A while ago, I blogged about why I adopted Scrivener as my new writing program of choice (“Why I Love ‘Scrivener'”). This year in my novel writing class, I worked with our wonderful tech specialists at Flint Hill and Scrivener to bring the program to my students.
Each of my students received the program in the first week of the second semester, and after I worked with them to propose a novel-length project, they used the program to write approximately 40 pages over the duration of the spring. Although it was a learning experience for me as well as for them (and there is much I have yet to uncover), the program has the potential to support writing instruction of all sorts in some amazing ways. The qualities of the program that I found my students most benefited from were its visual and intuitive format, and its organizational flexibility, especially in that it allows the user to keep all aspects of a project—notes, research, etc.—in one document.
Flint Hill is a one-to-one laptop school, which is wonderful because my classroom is nearly paperless. It’s also wonderful because 80-90% of my students’ work is online in Googledocs or saved on their computers; I see fewer jumbled lockers and backpacks shambling homework papers and notebooks. However, students still struggle with organization. The messiness is now on the computer desktop instead of the backpack. Since everything related to a project can be stored in a single document on Scrivener, it helps students who find organizing their work a challenge. It also allows students to arrange and rearrange sections of their writing with great ease within individual documents, its intuitive visual format making it simple for them to find all the different components. They don’t have to spend time combing their laptops for mislaid notes or outlines.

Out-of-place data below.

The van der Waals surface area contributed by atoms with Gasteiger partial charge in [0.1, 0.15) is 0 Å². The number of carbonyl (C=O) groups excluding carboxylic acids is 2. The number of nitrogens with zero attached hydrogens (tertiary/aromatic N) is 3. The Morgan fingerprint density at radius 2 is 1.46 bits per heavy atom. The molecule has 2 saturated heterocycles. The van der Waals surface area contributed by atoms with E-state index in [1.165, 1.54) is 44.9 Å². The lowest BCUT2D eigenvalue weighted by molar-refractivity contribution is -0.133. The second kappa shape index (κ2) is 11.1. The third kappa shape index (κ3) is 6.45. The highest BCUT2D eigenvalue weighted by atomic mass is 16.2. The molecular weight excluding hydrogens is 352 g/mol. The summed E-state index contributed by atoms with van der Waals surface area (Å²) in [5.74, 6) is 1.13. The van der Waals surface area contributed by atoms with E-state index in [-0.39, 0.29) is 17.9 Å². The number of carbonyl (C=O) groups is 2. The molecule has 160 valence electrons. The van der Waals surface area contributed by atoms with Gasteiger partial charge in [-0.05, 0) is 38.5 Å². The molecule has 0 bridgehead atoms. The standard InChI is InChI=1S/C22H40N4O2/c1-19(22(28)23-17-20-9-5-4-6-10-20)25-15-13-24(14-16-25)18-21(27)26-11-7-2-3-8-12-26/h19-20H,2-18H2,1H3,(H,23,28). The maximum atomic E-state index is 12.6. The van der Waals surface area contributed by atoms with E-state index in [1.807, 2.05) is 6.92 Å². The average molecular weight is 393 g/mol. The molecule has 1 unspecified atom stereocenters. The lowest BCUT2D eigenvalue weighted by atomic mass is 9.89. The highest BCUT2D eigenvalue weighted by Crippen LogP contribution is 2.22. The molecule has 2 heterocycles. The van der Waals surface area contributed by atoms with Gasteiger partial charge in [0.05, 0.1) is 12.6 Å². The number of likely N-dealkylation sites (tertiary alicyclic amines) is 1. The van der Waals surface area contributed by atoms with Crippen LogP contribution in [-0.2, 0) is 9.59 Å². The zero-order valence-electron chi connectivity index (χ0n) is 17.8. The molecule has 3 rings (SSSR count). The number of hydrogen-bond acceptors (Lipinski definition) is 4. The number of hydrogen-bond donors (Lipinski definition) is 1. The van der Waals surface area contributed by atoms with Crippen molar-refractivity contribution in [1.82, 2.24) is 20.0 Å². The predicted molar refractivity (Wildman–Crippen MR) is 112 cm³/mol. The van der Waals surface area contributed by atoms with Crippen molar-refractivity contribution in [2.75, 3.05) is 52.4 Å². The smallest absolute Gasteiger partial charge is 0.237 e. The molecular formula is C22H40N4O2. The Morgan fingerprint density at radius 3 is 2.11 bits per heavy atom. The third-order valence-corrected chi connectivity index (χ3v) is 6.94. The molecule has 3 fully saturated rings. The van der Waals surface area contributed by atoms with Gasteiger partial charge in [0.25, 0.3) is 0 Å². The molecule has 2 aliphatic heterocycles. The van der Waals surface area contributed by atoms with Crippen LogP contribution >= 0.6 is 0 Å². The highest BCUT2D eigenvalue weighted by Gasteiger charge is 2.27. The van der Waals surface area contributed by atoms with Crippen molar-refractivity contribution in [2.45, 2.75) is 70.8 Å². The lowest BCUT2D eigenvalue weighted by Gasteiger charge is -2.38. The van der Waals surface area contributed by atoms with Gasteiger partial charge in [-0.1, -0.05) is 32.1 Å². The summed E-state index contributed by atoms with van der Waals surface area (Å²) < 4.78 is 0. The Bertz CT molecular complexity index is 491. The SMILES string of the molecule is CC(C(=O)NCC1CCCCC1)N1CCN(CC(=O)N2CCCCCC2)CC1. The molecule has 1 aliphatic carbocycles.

For my student creative writers—particularly those hardy enough to set out to write 40 pages of a novel—it was incredibly helpful for all the reasons mentioned above, but also because Scrivener is a program which by design supports creative thinking (which is gaining more emphasis in the English classroom these days). Although most narrative projects end up having a chronological construction, they rarely begin that way. Whereas Word forces students to think linearly— “I can’t get from A to C if I don’t know B!” —Scrivener provides an environment which allows a student to pursue A and C before he knows B. A left-brain linear program, such as Word, especially for right-brained students, can shut down their creativity and their desire to problem solve.
In my creative writing class, I allowed my students to explore different elements of their projects as they wrote and then later I asked them to fit the chronology of their work together through revision. Scrivener supports this mode of instruction, which is yet another reason why I love it.